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Showing posts from April, 2013

The Thread

So let’s get back to Stephen! (I gave you a break now onward)

I’ve read a lot of different authors over a number of years. When it’s an author that I enjoy I will definitely read more novels they’ve written. I have never seen anything like what Stephen King has done with his body of work. I can only describe it as threads in a blanket: the blanket being the complete body of work and the threads being the individual works. Almost everything ties into each other. That does not necessarily include the Bachman books but everything that King put his name on is OBVIOUSLY King. It’s the Stephen King Thread. It’s the DNA that runs through his novels. He mentioned with writing the Dark Tower Series that all of his books come from the same place. It’s true and reflective in all of his novels. I do though take issue with the fact that his books are largely categorized as horror books. He is not (I repeat is not) a horror writer. Yes, some of his novels are extremely terrifying but many of them ar…

From Years Past: What The Dead Know

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What The Dead Know by Laura Lippman



Laura Lippman is an author that you know is going to deliver, whose story is going to be interesting and best of all she is going to have an amazing twist at the end. What TheDead Know is the second novel by Laura Lippman that I have had the pleasure of reading. It is about the appearance of one of the Bethany girls, sisters who disappeared almost 30 years previously and were never seen again. Now one of them has returned and she has a story to tell but is reluctant to tell it, afraid of losing her current identity and being exposed to the media. But not everyone understands her logic. She claims her sister is dead, so why doesn’t she want justice? She was released by her captor decades ago, so why is she choosing now to come forward? Why did she wait so long to return home, if not to tell her story? What is the truth and is she even really a Bethany girl?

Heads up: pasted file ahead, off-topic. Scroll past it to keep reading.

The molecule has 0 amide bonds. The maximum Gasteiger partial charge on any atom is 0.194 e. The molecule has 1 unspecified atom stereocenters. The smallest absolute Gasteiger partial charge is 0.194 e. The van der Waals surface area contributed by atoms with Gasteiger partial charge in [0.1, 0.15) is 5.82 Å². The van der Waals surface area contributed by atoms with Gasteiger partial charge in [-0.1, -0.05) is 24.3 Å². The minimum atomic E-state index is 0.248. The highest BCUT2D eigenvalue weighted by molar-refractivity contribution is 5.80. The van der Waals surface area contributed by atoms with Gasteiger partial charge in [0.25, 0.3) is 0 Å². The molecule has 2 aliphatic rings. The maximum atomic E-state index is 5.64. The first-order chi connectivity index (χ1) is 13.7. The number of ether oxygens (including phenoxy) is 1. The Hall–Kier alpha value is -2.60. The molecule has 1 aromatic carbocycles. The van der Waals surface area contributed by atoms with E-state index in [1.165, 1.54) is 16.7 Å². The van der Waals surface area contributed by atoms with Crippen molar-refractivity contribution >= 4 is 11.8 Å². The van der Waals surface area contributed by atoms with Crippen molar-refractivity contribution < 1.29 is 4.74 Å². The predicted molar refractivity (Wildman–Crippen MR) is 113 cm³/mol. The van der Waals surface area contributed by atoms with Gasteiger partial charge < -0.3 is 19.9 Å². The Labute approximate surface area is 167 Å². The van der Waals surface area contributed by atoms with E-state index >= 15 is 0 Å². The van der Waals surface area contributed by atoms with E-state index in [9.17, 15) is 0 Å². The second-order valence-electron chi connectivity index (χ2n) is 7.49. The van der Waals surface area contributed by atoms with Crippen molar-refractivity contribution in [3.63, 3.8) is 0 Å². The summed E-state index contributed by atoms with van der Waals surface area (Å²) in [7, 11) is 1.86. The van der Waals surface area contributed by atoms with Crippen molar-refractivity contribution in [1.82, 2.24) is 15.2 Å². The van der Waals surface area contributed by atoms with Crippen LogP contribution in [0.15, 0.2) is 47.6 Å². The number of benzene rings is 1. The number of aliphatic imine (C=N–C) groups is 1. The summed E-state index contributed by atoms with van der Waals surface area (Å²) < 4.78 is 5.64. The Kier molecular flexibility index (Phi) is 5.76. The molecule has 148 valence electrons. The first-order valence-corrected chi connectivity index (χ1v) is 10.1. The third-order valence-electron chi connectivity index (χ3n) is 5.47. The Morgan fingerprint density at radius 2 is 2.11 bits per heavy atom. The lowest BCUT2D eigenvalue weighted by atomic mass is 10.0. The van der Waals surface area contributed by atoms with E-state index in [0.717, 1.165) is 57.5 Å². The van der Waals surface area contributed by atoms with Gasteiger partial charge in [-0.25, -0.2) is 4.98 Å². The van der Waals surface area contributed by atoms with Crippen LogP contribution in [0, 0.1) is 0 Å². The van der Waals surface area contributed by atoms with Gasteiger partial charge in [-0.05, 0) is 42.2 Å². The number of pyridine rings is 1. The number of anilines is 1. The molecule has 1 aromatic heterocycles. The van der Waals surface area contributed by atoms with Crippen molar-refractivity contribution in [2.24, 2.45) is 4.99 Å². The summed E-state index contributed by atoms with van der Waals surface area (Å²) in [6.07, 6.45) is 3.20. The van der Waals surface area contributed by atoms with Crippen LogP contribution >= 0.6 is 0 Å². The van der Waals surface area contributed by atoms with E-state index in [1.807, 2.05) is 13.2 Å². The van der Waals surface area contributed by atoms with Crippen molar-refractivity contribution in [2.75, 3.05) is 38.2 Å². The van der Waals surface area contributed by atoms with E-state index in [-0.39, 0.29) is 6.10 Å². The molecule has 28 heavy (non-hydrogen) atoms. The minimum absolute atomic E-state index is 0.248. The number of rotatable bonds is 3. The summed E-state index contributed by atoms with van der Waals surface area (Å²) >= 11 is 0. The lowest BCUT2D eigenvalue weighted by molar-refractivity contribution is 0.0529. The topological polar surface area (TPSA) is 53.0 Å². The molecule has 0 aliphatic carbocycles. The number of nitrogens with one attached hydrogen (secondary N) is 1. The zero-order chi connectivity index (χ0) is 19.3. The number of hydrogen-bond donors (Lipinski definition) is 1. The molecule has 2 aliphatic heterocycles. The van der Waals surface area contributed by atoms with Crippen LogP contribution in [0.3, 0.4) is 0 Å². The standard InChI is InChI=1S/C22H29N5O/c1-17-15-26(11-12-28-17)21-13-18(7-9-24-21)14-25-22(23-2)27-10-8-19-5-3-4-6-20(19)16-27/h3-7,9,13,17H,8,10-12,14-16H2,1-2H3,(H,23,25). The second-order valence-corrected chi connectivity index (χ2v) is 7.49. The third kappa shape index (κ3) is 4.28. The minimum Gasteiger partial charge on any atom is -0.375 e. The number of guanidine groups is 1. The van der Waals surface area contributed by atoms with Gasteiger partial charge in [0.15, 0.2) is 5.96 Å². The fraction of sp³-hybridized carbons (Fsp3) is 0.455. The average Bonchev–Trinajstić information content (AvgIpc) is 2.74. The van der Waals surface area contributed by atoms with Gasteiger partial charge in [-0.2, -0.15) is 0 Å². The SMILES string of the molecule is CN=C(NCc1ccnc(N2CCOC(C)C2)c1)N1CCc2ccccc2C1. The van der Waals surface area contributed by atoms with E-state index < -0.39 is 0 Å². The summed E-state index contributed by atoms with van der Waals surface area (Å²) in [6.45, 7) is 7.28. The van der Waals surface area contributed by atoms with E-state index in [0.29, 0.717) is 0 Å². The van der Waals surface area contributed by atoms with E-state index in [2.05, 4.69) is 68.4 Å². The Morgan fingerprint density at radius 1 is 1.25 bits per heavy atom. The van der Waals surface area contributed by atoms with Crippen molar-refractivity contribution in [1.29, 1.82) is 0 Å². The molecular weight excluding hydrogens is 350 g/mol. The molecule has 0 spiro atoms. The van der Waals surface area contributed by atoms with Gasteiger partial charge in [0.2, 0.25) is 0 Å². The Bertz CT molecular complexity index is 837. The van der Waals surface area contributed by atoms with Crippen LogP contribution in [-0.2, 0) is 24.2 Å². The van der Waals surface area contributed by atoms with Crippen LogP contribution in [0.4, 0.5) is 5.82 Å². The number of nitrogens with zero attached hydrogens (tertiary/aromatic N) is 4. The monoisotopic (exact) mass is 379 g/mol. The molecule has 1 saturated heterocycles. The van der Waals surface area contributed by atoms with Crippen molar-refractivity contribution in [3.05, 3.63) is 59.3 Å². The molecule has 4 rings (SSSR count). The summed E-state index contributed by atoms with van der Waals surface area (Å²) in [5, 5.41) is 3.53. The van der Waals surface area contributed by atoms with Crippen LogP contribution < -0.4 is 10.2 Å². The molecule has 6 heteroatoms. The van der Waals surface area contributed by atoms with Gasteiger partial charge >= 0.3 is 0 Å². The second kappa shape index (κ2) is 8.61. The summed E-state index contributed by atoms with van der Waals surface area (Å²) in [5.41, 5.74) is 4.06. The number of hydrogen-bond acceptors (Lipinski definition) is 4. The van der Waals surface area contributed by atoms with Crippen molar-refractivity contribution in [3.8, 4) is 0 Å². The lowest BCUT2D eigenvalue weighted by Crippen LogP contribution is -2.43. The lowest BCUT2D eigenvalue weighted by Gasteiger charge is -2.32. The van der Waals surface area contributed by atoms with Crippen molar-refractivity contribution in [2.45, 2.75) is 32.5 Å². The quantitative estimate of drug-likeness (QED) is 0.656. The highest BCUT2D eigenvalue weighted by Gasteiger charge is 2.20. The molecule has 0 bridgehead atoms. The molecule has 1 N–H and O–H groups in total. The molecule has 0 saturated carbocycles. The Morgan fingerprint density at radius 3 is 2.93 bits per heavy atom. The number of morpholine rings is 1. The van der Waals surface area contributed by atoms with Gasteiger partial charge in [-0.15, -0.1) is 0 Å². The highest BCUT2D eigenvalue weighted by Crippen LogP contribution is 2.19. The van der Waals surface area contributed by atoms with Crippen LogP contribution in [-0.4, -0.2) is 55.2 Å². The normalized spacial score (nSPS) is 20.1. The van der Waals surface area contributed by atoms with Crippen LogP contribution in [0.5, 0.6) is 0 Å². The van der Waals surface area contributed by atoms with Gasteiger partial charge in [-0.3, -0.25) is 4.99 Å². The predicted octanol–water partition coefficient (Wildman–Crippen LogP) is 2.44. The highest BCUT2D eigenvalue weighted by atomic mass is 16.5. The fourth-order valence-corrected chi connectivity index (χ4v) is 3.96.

A lot of questions were asked and more things were considered as the pages turned in this novel…

From Years Past: Hotel on the Corner of Bitter and Sweet

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Hotel on the Corner of Bitter and Sweet by Jamie Ford

Hotel on the Corner of Bitter and Sweet examines the lives of a Chinese boy, Henry and a Japanese girl, Keiko and the friendship that ensues between the two during World War II. Henry and Keiko’s friendship is a result of both of them being outsiders in their schools and very much so in their town. The all white school that they both attends looks at both of them as the enemy, even when Henry wears a nametag stating “I am American” people laugh and throw insults his way, it does though keep him from being labeled the true enemy which in his day and age was the Japanese. Keiko doesn’t apologize for her nationality nor does she accept responsibility for the actions of those who attacked Pearl Harbor. The unlikely pair’s friendship brings out both of their strengths and helps them both keep faith that one day things will change.
This book was written in both past and present tense, through the eyes of Henry. You get to observe the rela…

Oh Jodi

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(Yes, it’s not a Stephen King Post!)

So I wanted to take a second to introduce everyone to another author that I absolutely adore, Jodi Picoult. I’ve been obsessed with her since college. I needed a book to read on a flight home to Los Angeles and stumbled across My Sister’s Keeper, the story of a young girl suing her parents for the rights to her own body. Yep, you read that right. Medical emancipation. It was great. One of those books you immediately start raving to your friends about. It was the book that made me a fan.

Since then I have read quite a few of her books and have never been disappointed. With every single book I’ve read by her so far I have been able to ask myself one simple question: What would I do if I were in their shoes? What would I do if my daughter wanted to be medically emancipated from me? How would I react if my son was on trial for shooting students at his school? What would I do if my daughter had been raped? Her characters are always placed in difficult an…